New Supreme Court Justice Neil Gorsuch cast the deciding vote Thursday to permit Arkansas to proceed with the execution of Ledell Lee.
The state intends to carry out at least three more executions before its supply of a controversial execution drug expires, Bloomberg reported.
Gorsuch joined the right of the court–Justices Roberts, Thomas, and Alito–as well as Republican-appointed swing-vote Anthony Kennedy in voting to allow the execution to go forward. The court's liberal wing–Justices Ginsburg, Breyer, Sotomayor, and Kagan–dissented, each voting to grant at least one of the stays.
"Apparently the reason the state decided to proceed with these eight executions is that the ‘use by' date of the state's execution drug is about to expire," wrote Justice Breyer in explaining his vote. "That factor, when considered as a determining factor separating those who live from those who die, is close to random."
Lee's execution was one of several halted by lower courts that were subsequently allowed to go forward by the Supreme Court. Justice Samuel Alito, who is responsible for emergency appeals from Arkansas, initially ordered a temporary hold to allow consideration of new filings by Lee.
Lee, who had consistently maintained his innocence, was seeking DNA tests that his lawyers said could prove his claim.
The court had earlier in the week declined to step in and overturn the Arkansas Supreme Court's stay of execution in the case of two condemned men whose cases bear resemblance to an Alabama case the Supreme Court will soon consider.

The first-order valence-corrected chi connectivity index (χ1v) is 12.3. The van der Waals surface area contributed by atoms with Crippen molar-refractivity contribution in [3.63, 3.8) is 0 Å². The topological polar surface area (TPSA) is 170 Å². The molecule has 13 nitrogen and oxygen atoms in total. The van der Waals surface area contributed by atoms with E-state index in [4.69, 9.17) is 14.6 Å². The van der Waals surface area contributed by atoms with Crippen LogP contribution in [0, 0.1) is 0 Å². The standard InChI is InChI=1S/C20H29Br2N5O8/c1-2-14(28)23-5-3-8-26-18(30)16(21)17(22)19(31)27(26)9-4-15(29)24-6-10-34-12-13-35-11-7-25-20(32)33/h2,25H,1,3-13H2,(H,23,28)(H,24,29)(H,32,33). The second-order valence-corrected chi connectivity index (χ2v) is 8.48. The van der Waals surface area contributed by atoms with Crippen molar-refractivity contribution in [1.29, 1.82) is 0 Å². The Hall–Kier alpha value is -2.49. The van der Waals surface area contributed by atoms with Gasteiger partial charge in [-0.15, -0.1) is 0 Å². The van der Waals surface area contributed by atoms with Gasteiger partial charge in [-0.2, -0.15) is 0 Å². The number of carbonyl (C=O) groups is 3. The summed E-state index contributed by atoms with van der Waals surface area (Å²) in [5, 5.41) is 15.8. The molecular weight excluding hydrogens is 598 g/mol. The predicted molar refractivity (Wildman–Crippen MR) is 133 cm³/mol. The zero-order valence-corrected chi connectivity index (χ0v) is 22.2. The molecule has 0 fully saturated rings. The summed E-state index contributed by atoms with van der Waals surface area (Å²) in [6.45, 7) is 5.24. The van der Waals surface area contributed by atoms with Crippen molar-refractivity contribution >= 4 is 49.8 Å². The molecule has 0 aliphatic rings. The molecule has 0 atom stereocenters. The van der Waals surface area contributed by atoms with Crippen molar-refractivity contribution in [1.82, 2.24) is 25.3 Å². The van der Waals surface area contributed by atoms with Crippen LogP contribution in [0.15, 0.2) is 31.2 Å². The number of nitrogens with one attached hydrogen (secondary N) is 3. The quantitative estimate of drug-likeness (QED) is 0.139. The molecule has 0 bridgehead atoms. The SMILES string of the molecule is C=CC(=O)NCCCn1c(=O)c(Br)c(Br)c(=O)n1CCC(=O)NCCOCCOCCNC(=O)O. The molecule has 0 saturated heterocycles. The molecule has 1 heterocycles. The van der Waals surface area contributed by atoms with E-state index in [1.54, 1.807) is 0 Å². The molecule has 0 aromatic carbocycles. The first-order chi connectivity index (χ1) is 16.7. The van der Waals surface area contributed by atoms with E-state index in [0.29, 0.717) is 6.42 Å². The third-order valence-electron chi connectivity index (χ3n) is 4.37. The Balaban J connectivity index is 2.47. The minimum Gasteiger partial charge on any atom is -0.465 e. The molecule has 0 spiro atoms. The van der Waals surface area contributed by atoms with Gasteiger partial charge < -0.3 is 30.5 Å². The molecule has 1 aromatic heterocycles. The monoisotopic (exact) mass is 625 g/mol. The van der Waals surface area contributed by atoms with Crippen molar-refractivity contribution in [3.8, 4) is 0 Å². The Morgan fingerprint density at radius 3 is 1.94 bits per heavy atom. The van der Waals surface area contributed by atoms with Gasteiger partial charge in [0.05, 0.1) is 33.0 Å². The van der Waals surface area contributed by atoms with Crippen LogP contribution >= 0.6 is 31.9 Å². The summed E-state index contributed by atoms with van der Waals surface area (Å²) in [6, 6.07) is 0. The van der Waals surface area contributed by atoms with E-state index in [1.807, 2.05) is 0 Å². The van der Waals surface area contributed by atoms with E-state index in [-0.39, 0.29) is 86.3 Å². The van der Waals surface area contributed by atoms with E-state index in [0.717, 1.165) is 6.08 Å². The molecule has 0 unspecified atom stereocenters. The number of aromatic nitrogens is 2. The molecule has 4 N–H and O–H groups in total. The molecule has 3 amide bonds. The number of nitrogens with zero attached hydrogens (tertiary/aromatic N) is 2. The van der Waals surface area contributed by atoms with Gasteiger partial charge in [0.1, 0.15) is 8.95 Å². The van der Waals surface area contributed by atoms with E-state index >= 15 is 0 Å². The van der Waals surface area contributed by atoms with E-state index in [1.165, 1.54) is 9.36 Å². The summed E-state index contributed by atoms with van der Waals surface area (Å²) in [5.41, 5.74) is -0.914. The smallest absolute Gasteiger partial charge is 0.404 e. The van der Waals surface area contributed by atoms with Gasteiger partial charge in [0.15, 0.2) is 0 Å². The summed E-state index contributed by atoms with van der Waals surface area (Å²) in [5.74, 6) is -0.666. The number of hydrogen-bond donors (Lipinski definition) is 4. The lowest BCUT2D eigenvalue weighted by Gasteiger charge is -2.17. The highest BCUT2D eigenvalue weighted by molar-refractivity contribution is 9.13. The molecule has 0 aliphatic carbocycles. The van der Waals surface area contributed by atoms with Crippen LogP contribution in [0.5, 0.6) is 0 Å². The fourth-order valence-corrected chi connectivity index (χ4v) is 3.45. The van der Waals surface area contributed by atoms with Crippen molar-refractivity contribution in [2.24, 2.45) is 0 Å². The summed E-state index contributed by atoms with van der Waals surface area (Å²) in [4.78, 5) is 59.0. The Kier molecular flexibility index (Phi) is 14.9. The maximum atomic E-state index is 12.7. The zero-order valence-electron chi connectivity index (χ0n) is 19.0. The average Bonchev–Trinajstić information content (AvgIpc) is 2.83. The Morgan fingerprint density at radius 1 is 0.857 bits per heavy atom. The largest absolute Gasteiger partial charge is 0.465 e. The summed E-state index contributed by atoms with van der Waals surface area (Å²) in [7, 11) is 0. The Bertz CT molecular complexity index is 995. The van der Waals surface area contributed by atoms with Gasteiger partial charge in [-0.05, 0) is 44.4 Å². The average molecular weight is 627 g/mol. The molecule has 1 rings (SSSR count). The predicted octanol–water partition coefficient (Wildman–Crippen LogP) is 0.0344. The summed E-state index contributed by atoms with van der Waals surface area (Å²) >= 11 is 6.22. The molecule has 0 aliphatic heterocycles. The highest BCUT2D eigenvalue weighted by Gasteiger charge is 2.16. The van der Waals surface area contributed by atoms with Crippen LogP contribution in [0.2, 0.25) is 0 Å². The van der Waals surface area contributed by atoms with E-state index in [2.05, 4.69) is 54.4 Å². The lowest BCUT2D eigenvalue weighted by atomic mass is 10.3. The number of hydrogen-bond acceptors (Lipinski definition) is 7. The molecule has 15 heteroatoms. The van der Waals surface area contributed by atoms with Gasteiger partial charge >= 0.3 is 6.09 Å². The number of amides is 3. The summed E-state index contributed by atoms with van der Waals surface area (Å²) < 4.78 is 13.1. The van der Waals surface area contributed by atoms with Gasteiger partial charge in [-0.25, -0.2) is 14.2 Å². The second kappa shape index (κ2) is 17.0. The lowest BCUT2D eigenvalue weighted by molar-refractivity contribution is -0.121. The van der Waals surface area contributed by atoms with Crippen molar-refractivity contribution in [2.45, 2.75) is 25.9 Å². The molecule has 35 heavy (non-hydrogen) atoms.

Initially, Arkansas had intended to put Lee and seven other men to death in the span of just 11 days, racing against the clock of the expiration of one of the drugs in the state's chemical execution cocktail. The pace prompted several legal challenges, resulting in the executions being stayed by lower courts. Gorsuch and his colleagues' votes overrode these stays, rejecting arguments that the pace and manner of Arkansas' executions made them unjust.
The potentially expiring drug is the powerful sedative Midazolam, which has drawn criticism because of its involvement in several botched executions, notably the death of Clayton Lockett in Oklahoma in 2014. The drug can allegedly cause torturous executions, with condemned prisoners visibly twisting and contorting in pain.
The Supreme Court examined the use of Midazolam in the 2015 case Glossip v. Gross, ultimately ruling that its use did not violate the Eight Amendment's prohibition on "cruel and unusual punishment." Nonetheless, the condemned men's attorneys argued that the use of Midazolam might lead to an unnecessarily painful death, especially given the rate at which the executions were to be carried out. According to journalists present, Lee exhibited no visible response after the lethal injection was administered.
Lee was convicted and sentenced to death for the 1993 murder of Debra Reese, who he robbed, strangled, and beat to death with a tire iron. Lee's family members were present at the execution, and said they believed Lee deserved to be executed for his crime.
Lee was pronounced dead at 11:56 PM CDT on Thursday. He is the first inmate Arkansas has executed since 2005.